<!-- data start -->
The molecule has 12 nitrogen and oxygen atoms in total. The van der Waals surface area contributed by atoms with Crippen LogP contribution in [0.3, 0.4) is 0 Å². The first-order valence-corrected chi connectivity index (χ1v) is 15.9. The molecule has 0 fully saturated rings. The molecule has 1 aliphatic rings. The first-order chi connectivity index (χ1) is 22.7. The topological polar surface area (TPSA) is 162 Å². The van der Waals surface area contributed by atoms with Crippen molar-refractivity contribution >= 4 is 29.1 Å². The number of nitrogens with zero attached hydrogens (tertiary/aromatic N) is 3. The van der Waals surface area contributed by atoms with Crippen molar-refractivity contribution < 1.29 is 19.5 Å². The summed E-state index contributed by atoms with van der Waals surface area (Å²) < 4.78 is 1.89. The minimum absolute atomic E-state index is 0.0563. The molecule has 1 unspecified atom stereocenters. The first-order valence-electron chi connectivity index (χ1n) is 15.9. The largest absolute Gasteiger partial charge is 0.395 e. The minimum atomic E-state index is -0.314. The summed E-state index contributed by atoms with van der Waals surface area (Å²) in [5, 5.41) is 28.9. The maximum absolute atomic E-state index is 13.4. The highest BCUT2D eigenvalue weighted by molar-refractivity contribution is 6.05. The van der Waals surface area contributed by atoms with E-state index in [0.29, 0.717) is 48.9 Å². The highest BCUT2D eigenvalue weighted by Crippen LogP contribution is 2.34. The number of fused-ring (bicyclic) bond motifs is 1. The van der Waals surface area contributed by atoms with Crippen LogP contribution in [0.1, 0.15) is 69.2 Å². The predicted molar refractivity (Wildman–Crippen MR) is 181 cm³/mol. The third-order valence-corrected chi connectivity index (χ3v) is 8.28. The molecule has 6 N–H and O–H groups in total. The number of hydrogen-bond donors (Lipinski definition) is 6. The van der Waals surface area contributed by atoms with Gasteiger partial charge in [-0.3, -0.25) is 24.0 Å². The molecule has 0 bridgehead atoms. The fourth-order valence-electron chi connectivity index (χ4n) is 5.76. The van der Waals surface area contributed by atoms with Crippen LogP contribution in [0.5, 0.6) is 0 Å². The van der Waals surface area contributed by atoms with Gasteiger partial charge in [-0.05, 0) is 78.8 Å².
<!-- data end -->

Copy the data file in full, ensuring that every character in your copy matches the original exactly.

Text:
The molecule has 12 nitrogen and oxygen atoms in total. The van der Waals surface area contributed by atoms with Crippen LogP contribution in [0.3, 0.4) is 0 Å². The first-order valence-corrected chi connectivity index (χ1v) is 15.9. The molecule has 0 fully saturated rings. The molecule has 1 aliphatic rings. The first-order chi connectivity index (χ1) is 22.7. The topological polar surface area (TPSA) is 162 Å². The van der Waals surface area contributed by atoms with Crippen molar-refractivity contribution >= 4 is 29.1 Å². The number of nitrogens with zero attached hydrogens (tertiary/aromatic N) is 3. The van der Waals surface area contributed by atoms with Crippen molar-refractivity contribution < 1.29 is 19.5 Å². The summed E-state index contributed by atoms with van der Waals surface area (Å²) < 4.78 is 1.89. The minimum absolute atomic E-state index is 0.0563. The molecule has 1 unspecified atom stereocenters. The first-order valence-electron chi connectivity index (χ1n) is 15.9. The largest absolute Gasteiger partial charge is 0.395 e. The minimum atomic E-state index is -0.314. The summed E-state index contributed by atoms with van der Waals surface area (Å²) in [5, 5.41) is 28.9. The maximum absolute atomic E-state index is 13.4. The highest BCUT2D eigenvalue weighted by molar-refractivity contribution is 6.05. The van der Waals surface area contributed by atoms with E-state index in [0.29, 0.717) is 48.9 Å². The highest BCUT2D eigenvalue weighted by Crippen LogP contribution is 2.34. The number of fused-ring (bicyclic) bond motifs is 1. The van der Waals surface area contributed by atoms with Crippen LogP contribution in [0.1, 0.15) is 69.2 Å². The predicted molar refractivity (Wildman–Crippen MR) is 181 cm³/mol. The third-order valence-corrected chi connectivity index (χ3v) is 8.28. The molecule has 6 N–H and O–H groups in total. The number of hydrogen-bond donors (Lipinski definition) is 6. The van der Waals surface area contributed by atoms with Gasteiger partial charge in [-0.3, -0.25) is 24.0 Å². The molecule has 0 bridgehead atoms. The fourth-order valence-electron chi connectivity index (χ4n) is 5.76. The van der Waals surface area contributed by atoms with Crippen LogP contribution in [0.5, 0.6) is 0 Å². The van der Waals surface area contributed by atoms with Gasteiger partial charge in [-0.05, 0) is 78.8 Å².